But this account of Lazarus’ elevates our perspective. It explains to Christ’s praying, devoted children that no matter how it may appear, these inexplicable delays are delays of love. The principle is this: Christ delayed coming to his faithful, loving followers in Bethany in order to strengthen their love and their faith. For two days our Lord calmly went about his work far away from his anguished ones. They probably went outside each hour to see if their Lord was approaching, then went back in to Lazarus, whose life was ebbing away, then went out again to look for Jesus. After two days the Lord decided it was time to respond to the sisters’ urgent message. Then he said to his disciples, “Let us go back to Judea.” [5]

For many years I have sought to understand how the God-centeredness of God relates to His love for sinners like us. Most people do not immediately see God’s passion for the glory of God as an act of love. One reason for this is that we have absorbed the world’s definition of love. It says: You are loved when you are made much of.

The main problem with this definition of love is that when you try to apply it to God’s love for us, it distorts reality. God’s love for us is not mainly His making much of us, but His giving us the ability to enjoy making much of Him forever. In other words, God’s love for us keeps God at the center. God’s love for us exalts His value and our satisfaction in it. If God’s love made us central and focused on our value, it would distract us from what is most precious; namely, Himself. Love labors and suffers to enthrall us with what is infinitely and eternally satisfying: God. Therefore God’s love labors and suffers to break our bondage to the idol of self and focus our affections on the treasure of God.

In a surprising way we can see this in the story of Lazarus’s sickness and death. Jesus chose to let Lazarus die. There was no hurry. His intention was not to spare the family grief, but to raise Lazarus from the dead. This is true even if Lazarus was already dead when the messengers reached Jesus. Jesus either let him die or remained longer to make plain that He was in no hurry to immediately relieve the grief. Something more was driving Him. [6]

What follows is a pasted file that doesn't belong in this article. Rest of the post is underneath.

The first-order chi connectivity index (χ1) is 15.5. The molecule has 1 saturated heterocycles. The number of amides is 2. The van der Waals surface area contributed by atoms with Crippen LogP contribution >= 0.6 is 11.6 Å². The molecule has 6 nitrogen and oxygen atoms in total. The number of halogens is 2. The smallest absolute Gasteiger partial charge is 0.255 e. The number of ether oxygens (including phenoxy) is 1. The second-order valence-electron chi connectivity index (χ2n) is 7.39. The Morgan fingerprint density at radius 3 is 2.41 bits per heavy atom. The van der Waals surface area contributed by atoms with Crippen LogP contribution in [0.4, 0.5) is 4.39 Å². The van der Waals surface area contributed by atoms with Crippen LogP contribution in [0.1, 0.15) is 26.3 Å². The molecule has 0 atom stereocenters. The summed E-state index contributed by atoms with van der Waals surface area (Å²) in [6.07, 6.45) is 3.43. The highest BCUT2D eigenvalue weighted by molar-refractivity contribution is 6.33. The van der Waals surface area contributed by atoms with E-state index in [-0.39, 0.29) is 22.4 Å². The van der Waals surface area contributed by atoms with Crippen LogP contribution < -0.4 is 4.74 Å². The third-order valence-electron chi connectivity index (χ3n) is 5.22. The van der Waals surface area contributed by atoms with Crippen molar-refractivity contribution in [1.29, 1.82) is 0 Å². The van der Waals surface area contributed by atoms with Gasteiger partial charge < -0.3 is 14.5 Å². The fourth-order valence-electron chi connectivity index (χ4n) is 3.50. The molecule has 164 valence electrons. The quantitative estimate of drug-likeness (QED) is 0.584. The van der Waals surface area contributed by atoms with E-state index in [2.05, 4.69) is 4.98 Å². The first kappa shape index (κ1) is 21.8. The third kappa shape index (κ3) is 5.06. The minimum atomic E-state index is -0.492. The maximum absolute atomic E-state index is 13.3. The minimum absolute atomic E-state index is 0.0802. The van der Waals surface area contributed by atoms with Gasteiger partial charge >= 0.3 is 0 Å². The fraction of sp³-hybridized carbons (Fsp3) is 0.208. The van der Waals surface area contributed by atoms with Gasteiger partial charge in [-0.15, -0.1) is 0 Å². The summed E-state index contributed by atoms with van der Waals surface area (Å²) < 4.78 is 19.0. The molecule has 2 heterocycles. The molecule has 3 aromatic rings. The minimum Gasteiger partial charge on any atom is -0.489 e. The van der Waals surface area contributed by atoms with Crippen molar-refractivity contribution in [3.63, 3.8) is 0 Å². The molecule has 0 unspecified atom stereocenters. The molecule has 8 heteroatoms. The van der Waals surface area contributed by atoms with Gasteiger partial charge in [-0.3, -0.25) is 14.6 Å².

He was motivated by a passion for the glory of God displayed in His own glorious power. In verse 4 He says, “This illness does not lead to death. It is for the glory of God, so that the Son of God may be glorified through it.”  Nevertheless both the decision to let Lazarus die and the motivation to magnify God were expressions of love for Mary and Martha and Lazarus. John shows this by the way he connected verses 5 and 6: “Now, Jesus loved Martha and her sister and Lazarus. So, he stayed two days longer in the place where he was.”


Oh, how many people today—even Christians—would murmur at Jesus for callously letting Lazarus die and putting him and Mary and Martha and others through the pain and misery of those days. What this shows is how far above the glory of God most people value pain-free lives. For most people, love is whatever puts human value and human well-being at the center. So Jesus’ behavior is unintelligible to them. But let us not tell Jesus what love is. Let us not instruct Him how He should love us and make us central. Let us learn from Jesus what love is and what our true well-being is. Love is doing whatever you need to do to help people see and savor the glory of God in Christ forever and ever. Love keeps God central. Because the soul was made for God.

Jesus confirms that we are on the right track here with all that has gone before by praying for us in John 17:24, “Father, I desire that they also, whom you have given me, may be with me where I am, to see my glory that you have given me because you loved me before the foundation of the world.” I assume that this prayer is a loving act of Jesus. But what does He ask? He asks that, in the end, we might see His glory. His love for us makes Himself central. Jesus is the one being for whom self-exaltation is the most loving act. This is because the most satisfying reality we could ever know is Jesus. So to give us this reality, He must give us Himself.

The love of Jesus drives Him to pray for us, and then die for us, not that our value may be central, but that His glory may be central, and we may see it and savor it for all eternity. “Father, I desire that they … be with me … to see my glory.” That is what it means for Jesus to love us. Divine love labors and suffers to enthrall us with what is infinitely and eternally satisfying: God in Christ. That we might see His glory—for that He let Lazarus die, and for that He went to the cross. [7]

In His love & grace,

Tim McMillian

Open Arms Ministries


[1]The New King James Version. 1982 (Jn 11:1, 4 – 6). Nashville: Thomas Nelson.

[2] The Living Bible, Habakkuk 1:2

[3] The Living Bible, Habakkuk 3:17 – 18

[4] Warfield, B. B. (2008). Faith and life (5). Bellingham, WA: Logos Research Systems, Inc.

[5] Hughes, R. K. (1999). John : That you may believe. Preaching the Word (279). Wheaton, Ill.: Crossway   Books.

[6] [6]Boice, J. M. (2005). The Gospel of John : An expositional commentary (Pbk. ed.) (687). Grand Rapids, Mich.: Baker Books.

[7] Piper, J. (2003). Pierced by the word: 31 meditations for your soul (12). Sisters, Or.: Multnomah Publishers.